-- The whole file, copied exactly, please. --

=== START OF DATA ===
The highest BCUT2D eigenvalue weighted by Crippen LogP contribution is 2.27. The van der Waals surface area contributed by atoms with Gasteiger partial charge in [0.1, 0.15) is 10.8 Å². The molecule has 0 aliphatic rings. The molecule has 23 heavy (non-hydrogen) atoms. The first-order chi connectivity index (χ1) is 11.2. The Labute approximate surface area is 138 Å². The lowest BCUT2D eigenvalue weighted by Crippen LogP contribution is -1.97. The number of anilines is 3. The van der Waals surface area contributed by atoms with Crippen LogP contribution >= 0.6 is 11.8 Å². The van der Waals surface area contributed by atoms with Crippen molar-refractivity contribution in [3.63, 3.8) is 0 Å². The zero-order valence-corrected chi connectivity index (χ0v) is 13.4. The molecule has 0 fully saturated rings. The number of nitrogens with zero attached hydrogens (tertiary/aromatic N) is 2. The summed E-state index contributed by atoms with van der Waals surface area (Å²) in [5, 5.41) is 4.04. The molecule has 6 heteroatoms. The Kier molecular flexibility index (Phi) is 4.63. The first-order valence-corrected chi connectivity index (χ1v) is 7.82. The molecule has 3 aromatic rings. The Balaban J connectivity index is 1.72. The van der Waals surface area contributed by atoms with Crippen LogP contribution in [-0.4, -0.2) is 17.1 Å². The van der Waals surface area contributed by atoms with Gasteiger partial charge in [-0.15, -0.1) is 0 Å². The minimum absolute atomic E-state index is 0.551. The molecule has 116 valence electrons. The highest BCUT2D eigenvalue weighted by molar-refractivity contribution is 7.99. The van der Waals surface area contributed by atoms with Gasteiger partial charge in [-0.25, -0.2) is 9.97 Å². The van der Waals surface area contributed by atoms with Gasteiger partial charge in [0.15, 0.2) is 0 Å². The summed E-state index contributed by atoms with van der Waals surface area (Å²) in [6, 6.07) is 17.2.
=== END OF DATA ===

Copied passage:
The highest BCUT2D eigenvalue weighted by Crippen LogP contribution is 2.27. The van der Waals surface area contributed by atoms with Gasteiger partial charge in [0.1, 0.15) is 10.8 Å². The molecule has 0 aliphatic rings. The molecule has 23 heavy (non-hydrogen) atoms. The first-order chi connectivity index (χ1) is 11.2. The Labute approximate surface area is 138 Å². The lowest BCUT2D eigenvalue weighted by Crippen LogP contribution is -1.97. The number of anilines is 3. The van der Waals surface area contributed by atoms with Crippen LogP contribution >= 0.6 is 11.8 Å². The van der Waals surface area contributed by atoms with Crippen molar-refractivity contribution in [3.63, 3.8) is 0 Å². The zero-order valence-corrected chi connectivity index (χ0v) is 13.4. The molecule has 0 fully saturated rings. The number of nitrogens with zero attached hydrogens (tertiary/aromatic N) is 2. The summed E-state index contributed by atoms with van der Waals surface area (Å²) in [5, 5.41) is 4.04. The molecule has 6 heteroatoms. The Kier molecular flexibility index (Phi) is 4.63. The first-order valence-corrected chi connectivity index (χ1v) is 7.82. The molecule has 3 aromatic rings. The Balaban J connectivity index is 1.72. The van der Waals surface area contributed by atoms with Crippen LogP contribution in [-0.4, -0.2) is 17.1 Å². The van der Waals surface area contributed by atoms with Gasteiger partial charge in [-0.15, -0.1) is 0 Å². The minimum absolute atomic E-state index is 0.551. The molecule has 116 valence electrons. The highest BCUT2D eigenvalue weighted by molar-refractivity contribution is 7.99. The van der Waals surface area contributed by atoms with Gasteiger partial charge in [-0.25, -0.2) is 9.97 Å². The van der Waals surface area contributed by atoms with Gasteiger partial charge in [0.15, 0.2) is 0 Å². The summed E-state index contributed by atoms with van der Waals surface area (Å²) in [6, 6.07) is 17.2.